Early Years Policy and Programs
Early years services are separate and distinct from other services offered by the ministry for young families (e.g. child care, child protection, mental health, or supports for children and youth with special needs), but help to broaden the range of supports available to children and families in B.C.
The system of early years services in B.C. is large and complex, with numerous government ministries, health authorities, school districts, Indigenous governments, municipalities, and hundreds of community organizations sharing the roles and responsibilities of providing supports to families.
Early years services are delivered entirely through contracted organizations. These service organizations are strong advocates for families and children. They aim to respond to families’ unique needs. Early years services can help connect families to the services they need, provide them with effective social supports and networks, and ultimately support the wellness of both a child and family.
The Ministry of Children and Family Development recognizes that young children and families need services in their local community. Throughout the first six years of a child’s life, government-funded services are available across local communities to support family wellness. For example, providing opportunities for parents to connect with other parents, to help children socialize and build strong foundations as they enter the formal school system, or to help parents navigate challenging situations -from parenting skills to understanding their child’s development.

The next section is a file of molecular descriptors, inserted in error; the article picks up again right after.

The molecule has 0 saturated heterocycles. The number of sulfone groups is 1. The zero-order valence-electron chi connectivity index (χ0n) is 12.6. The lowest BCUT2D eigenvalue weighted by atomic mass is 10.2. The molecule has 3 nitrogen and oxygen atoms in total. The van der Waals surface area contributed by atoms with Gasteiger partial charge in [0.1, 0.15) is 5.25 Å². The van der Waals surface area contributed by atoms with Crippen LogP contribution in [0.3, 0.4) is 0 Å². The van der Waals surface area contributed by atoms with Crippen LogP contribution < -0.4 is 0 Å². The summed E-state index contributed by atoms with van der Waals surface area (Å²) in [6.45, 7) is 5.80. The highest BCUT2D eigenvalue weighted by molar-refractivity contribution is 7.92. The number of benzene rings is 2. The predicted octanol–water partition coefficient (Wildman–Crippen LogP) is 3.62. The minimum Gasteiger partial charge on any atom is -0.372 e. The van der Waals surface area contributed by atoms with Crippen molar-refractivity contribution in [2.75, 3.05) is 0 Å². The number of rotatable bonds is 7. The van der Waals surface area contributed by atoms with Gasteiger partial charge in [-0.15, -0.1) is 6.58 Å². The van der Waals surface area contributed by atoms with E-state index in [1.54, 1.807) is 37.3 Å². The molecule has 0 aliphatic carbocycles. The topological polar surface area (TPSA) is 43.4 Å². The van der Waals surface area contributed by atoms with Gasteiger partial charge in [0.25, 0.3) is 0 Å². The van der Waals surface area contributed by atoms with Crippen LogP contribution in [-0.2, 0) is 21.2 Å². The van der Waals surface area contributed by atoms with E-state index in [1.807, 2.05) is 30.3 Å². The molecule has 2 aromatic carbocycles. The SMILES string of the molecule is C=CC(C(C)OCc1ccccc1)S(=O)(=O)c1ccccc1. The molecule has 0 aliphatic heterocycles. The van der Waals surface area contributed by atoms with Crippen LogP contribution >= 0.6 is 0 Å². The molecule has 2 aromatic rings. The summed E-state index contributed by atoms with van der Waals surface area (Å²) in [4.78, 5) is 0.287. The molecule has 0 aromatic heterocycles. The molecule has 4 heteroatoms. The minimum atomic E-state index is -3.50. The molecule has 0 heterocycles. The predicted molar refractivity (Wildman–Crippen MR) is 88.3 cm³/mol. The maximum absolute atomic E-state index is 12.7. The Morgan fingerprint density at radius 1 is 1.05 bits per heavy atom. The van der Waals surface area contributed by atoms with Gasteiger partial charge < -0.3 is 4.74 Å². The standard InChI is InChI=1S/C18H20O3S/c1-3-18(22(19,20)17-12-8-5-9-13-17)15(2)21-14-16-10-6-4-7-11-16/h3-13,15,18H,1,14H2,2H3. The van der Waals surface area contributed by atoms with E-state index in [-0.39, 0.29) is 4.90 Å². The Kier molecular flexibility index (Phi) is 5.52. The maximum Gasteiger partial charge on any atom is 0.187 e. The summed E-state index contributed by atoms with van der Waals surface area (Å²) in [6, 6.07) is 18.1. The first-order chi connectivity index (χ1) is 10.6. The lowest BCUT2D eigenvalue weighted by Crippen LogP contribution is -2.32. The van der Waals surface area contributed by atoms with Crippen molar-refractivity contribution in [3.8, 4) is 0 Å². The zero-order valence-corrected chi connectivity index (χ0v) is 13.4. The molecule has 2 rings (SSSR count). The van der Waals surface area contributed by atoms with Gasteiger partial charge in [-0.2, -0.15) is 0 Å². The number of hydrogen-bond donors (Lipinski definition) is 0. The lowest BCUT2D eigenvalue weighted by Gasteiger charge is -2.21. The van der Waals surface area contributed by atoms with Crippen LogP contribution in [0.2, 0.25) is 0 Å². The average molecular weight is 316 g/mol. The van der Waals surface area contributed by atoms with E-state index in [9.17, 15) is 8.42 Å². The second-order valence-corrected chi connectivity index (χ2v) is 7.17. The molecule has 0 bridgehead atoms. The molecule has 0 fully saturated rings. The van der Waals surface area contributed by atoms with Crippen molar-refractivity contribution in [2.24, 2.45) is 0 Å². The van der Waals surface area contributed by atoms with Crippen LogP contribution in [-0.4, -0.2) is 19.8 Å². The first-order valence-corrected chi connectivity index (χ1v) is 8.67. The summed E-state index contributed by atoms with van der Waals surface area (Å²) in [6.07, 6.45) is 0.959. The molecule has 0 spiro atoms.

The Early Years Service Framework provides the policy direction for all of the ministry’s early years services. In providing clear policy direction, this framework outlines what early years services are, why they are needed and the goals, principles, service types and terminology that underpin these services.
This information is intended to benefit families, service providers and policy and decision makers.
Request for Proposals
The Ministry of Children and Family Development is strengthening early years services that directly support children and families. The Ministry has 13 Service Delivery Areas within the province, and a Request for Proposals (RFP) for each of those service areas has been issued on the BC Bid website.